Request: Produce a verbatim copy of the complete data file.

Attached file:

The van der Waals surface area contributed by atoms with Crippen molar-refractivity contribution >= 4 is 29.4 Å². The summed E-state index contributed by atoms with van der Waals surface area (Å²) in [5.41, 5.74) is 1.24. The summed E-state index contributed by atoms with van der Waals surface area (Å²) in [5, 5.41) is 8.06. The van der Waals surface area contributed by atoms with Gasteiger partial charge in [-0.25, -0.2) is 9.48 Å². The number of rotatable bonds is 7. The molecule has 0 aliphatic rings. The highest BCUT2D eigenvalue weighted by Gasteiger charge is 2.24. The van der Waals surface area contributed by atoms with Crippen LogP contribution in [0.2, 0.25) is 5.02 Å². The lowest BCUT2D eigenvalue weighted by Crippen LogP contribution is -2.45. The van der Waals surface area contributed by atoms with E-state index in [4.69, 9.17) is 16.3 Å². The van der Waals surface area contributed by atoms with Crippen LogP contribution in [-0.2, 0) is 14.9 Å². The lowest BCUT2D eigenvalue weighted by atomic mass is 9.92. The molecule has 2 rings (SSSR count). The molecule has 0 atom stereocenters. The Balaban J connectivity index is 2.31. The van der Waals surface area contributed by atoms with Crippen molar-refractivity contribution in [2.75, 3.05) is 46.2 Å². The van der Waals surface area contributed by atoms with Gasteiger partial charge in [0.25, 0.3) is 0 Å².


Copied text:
The van der Waals surface area contributed by atoms with Crippen molar-refractivity contribution >= 4 is 29.4 Å². The summed E-state index contributed by atoms with van der Waals surface area (Å²) in [5.41, 5.74) is 1.24. The summed E-state index contributed by atoms with van der Waals surface area (Å²) in [5, 5.41) is 8.06. The van der Waals surface area contributed by atoms with Gasteiger partial charge in [-0.25, -0.2) is 9.48 Å². The number of rotatable bonds is 7. The molecule has 0 aliphatic rings. The highest BCUT2D eigenvalue weighted by Gasteiger charge is 2.24. The van der Waals surface area contributed by atoms with Crippen LogP contribution in [0.2, 0.25) is 5.02 Å². The lowest BCUT2D eigenvalue weighted by Crippen LogP contribution is -2.45. The van der Waals surface area contributed by atoms with E-state index in [4.69, 9.17) is 16.3 Å². The van der Waals surface area contributed by atoms with Crippen LogP contribution in [-0.2, 0) is 14.9 Å². The lowest BCUT2D eigenvalue weighted by atomic mass is 9.92. The molecule has 2 rings (SSSR count). The molecule has 0 atom stereocenters. The Balaban J connectivity index is 2.31. The van der Waals surface area contributed by atoms with Crippen molar-refractivity contribution in [2.75, 3.05) is 46.2 Å². The van der Waals surface area contributed by atoms with Gasteiger partial charge in [0.25, 0.3) is 0 Å².